Welcome to my personal website. I am currently an assistant professor in the department of environmental studies at the University of Illinois Springfield. I teach geographic information science related courses and also develop and apply spatial analysis and modeling techniques to explore our networked world. Nothing is better than a network to represent The First Law of Geography: Everything is related to everything else, but near things are more related than distant things. The complexity generated by and embedded in these relatedness and connections requires new thinking, new theories, and new analytical methods for a sustainable world. It also makes interdisciplinary, planned and unplanned coorperation a necessity in the natural and social sciences.
Among others, the human-environment interactions in urban, suburban, and exurban areas, particularly those having taken place through the land and housing markets, largely shape the social and physical landscapes we observe today. Land-use and land-cover change (LUCC) is such a manifesto of complex interactions between human beings and their environment, which involves residents' housing, locational decisions, searching for residence, and their land management practices. Network analysis and agent-based modeling are methodological frameworks that can be adopted to visualize, analyze, and simulate the complexity in these interactions. It is particularly promising, sometimes discouraging, but always challenging to integrate the population, economy, and ecology across spatial scales by capturing and modeling their relations and interactions using networks and the virtual laboratory of agent-based models. I hope my research, teaching, and service as an academic and my pursuit of eco-friendly lifestyle as a cosmopolitan citizen could make a tiny but positive contribution to the greatest collective efforts ever to build a sustainable planet for the nine billion people living on the Earth in the near future.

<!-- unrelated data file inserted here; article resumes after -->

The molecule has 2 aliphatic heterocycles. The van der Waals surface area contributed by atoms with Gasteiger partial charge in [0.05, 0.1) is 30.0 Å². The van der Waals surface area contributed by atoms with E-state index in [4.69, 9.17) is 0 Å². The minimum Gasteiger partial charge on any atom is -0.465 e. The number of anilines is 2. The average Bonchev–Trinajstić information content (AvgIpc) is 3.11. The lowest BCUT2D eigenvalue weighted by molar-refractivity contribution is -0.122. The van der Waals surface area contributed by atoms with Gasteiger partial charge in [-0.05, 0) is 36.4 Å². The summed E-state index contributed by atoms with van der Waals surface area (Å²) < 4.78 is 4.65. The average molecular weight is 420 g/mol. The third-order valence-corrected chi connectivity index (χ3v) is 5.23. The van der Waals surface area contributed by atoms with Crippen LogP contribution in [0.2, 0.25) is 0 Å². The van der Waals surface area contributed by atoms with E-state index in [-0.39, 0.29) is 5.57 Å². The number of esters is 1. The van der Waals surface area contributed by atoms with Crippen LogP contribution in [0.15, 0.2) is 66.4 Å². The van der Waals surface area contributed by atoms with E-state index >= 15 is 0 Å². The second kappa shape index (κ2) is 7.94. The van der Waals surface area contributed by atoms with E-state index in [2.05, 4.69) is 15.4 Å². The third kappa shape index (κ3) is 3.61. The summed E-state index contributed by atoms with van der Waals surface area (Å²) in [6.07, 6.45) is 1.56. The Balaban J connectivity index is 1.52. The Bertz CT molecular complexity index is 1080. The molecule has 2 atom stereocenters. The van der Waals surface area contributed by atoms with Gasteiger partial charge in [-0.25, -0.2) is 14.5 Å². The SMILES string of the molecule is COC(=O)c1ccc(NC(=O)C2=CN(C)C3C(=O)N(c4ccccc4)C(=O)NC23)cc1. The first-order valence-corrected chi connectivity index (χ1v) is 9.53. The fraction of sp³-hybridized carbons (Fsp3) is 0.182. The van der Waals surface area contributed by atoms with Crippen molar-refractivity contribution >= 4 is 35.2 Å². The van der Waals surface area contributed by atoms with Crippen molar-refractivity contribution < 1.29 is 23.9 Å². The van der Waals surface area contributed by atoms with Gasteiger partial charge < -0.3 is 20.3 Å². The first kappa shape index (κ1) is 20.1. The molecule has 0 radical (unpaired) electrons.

Everything is related to everything else, but near things are more related than distant things.
Waldo Tobler (1970) First Law of Geography
The value of complexity exists in the eye of its beholder. For some it is merely a passing fad, for others an interesting complement to accepted conceptual frameworks, and for others it is a pioneering break from a moribund Newtonian worldview. .... In return for addressing these issues, complexity offers a host of new approaches to the study of economic, political, social and environmental systems.
Steven M. Manson (2001) Simplify Complexity: A Review on Complexity Theory
Housing activity—households using dwellings—forms a central feature in the human use of the earth. A house is a structure; a home is an experience. Housing is an interactive process with meanings tied to status, social position, wealth, power, aspirations, and personal identity. Housing decisions reflect social drives for congregation and segregation within U.S. cities, thus making social and cultural categories of urban society visible, intelligible, and stable.
John S. Adams (1984) The Meaning of Housing in America
Greedy people, competing, make the world go round.
Paul Krugman (2009) Seven-word explanation of Ecomonics for Ig Nobels